Do you know the difference between Free on Board (FOB) and Free Alongside Ship (FAS)? Or at what point the Delivered at Transfer (DAT) risk shifts from the buyer to the seller?
If you don’t, you’re not alone.
Incoterms are often a point of confusion for sellers and buyers dealing in international trade. It’s not uncommon to find people don’t fully understand what they are, let alone how they’re used to determine who is responsible for costs during the transportation of cargo.
Incoterms is short for “International Commercial Terms.” These terms were drafted by the International Chamber of Commerce in an effort to reduce conflict between international traders and minimize the chance of trade disputes and litigation.
However, many buyers aren’t aware of how to use Incoterms in their deals and could be exposing themselves to higher prices and more risk. It’s important to note that Incoterms are not contracts, but guidelines you can include in your contract and reference when issues arise.
The International Chamber of Commerce won’t step in to mediate for you based on a disagreement or misunderstanding about Incoterms. You still require a strong contract to protect you and your business.
What Incoterms Do and Do Not Cover
Incoterms provide an objective standard for who’s responsible for what under the terms of a contract. This helps alleviate some of the difficulties that naturally occur in international commerce. Different laws, cultures, and business standards don’t always translate.
Incoterms will tell you who bears the cost for each expense incurred from the seller’s warehouse to the buyer’s destination. They will tell you when risk passes from one party to the other and describe when and where delivery occurs. Other elements covered by Incoterms are insurance responsibility and export/import customs obligations, such as duty payments and taxes. They do not, however, transfer the title of goods. That’s accounted for in the contract.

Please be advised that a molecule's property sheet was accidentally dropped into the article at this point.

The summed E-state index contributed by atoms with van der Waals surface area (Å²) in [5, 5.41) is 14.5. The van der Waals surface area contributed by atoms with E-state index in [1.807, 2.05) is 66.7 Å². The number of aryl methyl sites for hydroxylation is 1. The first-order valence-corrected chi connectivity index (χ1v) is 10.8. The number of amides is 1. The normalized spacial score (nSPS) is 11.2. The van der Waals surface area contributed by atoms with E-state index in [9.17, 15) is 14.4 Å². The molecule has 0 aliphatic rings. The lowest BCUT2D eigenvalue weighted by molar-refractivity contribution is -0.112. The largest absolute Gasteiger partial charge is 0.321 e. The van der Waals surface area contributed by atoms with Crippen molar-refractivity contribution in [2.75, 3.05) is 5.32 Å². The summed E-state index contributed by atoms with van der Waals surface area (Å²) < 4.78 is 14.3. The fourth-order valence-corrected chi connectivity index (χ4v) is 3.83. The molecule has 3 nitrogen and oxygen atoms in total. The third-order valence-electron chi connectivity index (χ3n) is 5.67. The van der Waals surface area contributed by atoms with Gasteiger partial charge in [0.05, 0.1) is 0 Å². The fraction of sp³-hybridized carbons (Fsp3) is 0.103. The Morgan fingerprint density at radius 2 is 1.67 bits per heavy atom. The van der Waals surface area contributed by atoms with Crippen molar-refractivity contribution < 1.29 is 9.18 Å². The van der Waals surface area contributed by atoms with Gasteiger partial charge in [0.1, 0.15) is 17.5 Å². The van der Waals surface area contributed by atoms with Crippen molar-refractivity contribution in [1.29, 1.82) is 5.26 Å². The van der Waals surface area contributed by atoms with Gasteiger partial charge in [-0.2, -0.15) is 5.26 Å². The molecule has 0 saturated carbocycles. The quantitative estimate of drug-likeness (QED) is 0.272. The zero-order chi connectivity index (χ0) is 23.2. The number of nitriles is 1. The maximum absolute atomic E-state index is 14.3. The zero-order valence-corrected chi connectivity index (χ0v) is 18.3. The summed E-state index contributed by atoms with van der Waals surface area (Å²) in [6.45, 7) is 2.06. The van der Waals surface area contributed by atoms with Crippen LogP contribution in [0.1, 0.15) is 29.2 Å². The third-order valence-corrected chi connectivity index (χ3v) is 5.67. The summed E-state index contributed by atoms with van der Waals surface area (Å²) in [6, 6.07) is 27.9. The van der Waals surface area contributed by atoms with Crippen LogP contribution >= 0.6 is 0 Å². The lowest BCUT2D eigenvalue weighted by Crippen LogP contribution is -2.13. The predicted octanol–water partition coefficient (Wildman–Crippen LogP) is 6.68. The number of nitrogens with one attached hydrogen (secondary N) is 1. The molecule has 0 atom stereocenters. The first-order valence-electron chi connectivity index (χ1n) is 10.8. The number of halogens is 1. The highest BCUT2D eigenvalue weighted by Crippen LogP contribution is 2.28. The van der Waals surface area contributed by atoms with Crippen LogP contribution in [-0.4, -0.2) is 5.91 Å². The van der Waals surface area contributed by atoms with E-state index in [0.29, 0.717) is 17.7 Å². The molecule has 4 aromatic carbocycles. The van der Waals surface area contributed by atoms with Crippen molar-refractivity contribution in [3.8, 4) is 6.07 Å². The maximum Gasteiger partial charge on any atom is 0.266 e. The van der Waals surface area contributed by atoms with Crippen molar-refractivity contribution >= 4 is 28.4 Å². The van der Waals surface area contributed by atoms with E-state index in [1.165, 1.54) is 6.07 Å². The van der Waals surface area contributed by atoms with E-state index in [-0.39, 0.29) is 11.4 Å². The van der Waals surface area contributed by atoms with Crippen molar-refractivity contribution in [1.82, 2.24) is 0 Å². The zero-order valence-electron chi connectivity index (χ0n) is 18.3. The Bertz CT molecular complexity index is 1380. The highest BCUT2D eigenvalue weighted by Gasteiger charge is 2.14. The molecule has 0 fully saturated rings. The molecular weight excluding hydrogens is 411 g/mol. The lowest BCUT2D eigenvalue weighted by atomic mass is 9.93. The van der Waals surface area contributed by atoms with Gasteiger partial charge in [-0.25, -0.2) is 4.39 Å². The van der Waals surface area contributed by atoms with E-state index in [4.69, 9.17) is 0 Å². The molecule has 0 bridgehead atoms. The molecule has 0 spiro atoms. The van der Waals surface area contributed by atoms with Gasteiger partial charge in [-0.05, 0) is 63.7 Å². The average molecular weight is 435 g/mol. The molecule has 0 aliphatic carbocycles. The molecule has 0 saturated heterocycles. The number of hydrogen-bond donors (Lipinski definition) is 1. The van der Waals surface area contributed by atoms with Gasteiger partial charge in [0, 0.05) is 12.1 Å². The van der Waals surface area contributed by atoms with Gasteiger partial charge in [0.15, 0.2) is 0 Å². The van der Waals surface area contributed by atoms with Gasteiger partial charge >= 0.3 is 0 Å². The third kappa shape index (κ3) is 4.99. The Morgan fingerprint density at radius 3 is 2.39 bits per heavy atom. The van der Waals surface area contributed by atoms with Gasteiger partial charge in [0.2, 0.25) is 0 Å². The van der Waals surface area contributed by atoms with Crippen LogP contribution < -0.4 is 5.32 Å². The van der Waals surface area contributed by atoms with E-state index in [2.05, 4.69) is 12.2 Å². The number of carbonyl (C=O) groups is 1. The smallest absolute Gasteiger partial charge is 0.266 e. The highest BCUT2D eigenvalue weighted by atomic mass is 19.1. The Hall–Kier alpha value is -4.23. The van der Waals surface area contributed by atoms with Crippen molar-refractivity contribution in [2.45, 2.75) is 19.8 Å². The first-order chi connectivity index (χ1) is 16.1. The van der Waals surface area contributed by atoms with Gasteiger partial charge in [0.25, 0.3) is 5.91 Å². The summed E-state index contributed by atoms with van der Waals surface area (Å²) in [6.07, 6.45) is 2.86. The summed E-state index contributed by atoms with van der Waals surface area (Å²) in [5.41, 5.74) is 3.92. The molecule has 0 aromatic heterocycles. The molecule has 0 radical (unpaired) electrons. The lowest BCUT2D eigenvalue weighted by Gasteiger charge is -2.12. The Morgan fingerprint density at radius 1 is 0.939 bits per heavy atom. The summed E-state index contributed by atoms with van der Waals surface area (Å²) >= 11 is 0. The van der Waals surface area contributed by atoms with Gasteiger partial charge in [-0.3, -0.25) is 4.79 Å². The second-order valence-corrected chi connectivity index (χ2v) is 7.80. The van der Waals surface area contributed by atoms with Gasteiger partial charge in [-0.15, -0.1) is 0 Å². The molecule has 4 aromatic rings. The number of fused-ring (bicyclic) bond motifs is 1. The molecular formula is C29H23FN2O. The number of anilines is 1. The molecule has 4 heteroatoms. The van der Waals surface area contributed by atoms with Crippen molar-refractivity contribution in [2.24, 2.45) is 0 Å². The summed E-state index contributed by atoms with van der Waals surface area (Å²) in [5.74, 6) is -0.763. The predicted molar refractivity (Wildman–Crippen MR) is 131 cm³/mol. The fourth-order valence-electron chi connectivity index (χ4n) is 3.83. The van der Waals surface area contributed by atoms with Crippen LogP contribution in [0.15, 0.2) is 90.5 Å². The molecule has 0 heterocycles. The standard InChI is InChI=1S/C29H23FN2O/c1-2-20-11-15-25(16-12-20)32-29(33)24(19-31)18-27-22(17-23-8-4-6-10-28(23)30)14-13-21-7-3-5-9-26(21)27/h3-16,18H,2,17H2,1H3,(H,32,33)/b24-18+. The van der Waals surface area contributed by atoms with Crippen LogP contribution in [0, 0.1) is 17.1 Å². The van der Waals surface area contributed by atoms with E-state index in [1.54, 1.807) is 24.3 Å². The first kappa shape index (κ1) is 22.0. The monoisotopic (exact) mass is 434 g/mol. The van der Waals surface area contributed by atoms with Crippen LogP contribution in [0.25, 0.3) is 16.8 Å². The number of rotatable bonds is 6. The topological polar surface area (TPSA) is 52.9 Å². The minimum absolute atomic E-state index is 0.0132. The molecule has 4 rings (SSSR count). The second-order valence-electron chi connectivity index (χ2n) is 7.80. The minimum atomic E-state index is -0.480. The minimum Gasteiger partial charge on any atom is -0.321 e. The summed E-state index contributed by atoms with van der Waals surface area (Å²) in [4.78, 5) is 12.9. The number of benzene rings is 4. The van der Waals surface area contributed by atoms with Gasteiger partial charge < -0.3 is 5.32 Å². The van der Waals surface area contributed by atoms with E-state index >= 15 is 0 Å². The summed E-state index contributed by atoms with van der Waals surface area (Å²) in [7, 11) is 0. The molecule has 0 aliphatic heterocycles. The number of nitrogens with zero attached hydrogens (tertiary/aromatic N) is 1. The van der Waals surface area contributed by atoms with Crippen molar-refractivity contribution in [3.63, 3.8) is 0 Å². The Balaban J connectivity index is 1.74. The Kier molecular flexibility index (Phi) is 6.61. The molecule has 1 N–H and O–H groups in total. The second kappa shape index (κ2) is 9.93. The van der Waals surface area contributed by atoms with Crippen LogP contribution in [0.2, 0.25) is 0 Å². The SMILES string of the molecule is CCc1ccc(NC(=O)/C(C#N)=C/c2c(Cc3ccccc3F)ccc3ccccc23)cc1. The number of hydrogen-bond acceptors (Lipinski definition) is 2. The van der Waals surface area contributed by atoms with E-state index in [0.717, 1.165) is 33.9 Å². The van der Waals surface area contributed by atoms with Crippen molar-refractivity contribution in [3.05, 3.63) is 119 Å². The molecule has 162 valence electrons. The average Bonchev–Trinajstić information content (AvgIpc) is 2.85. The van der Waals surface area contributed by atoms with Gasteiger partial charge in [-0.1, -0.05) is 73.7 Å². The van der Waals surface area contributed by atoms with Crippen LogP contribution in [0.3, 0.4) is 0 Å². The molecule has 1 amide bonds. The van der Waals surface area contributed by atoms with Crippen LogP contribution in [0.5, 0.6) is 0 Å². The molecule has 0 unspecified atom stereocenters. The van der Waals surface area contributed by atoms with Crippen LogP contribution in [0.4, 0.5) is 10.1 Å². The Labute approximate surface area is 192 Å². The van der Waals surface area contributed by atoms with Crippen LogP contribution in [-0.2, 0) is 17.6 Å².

3 Stages of an Import
Every international shipment, whether by air or ocean, includes three basic logistical elements.
Incoterms make it clear who bears the responsibility of both insuring and paying for each of these stages.
Regardless of how your cargo gets to its destination, it usually begins the journey at a warehouse. This is the “Pre-Carriage” stage. If you’re shipping by air, your items need to be brought to the airport. If you’re shipping by vessel, your cargo needs to be stuffed into a container at a warehouse and then brought to a port. Of course, this all costs money. Somebody has to pay to get the actual container. Then there’s the cost of getting freight from a warehouse to the airport or ocean port.
2. Main Carriage
Once your cargo has arrived at a port, it’s moved to a ship or plane. We refer to this as the “Main Carriage” stage of the journey. Somebody has to pay for storage, handling, and space on the vehicle. With ocean-bound cargo, somebody has to pay to put your cargo on the boat, likely by crane. Beyond these charges, additional surcharges will pop up along the way. Your agreement must state who is responsible for these costs, and Incoterms help determine that ahead of time.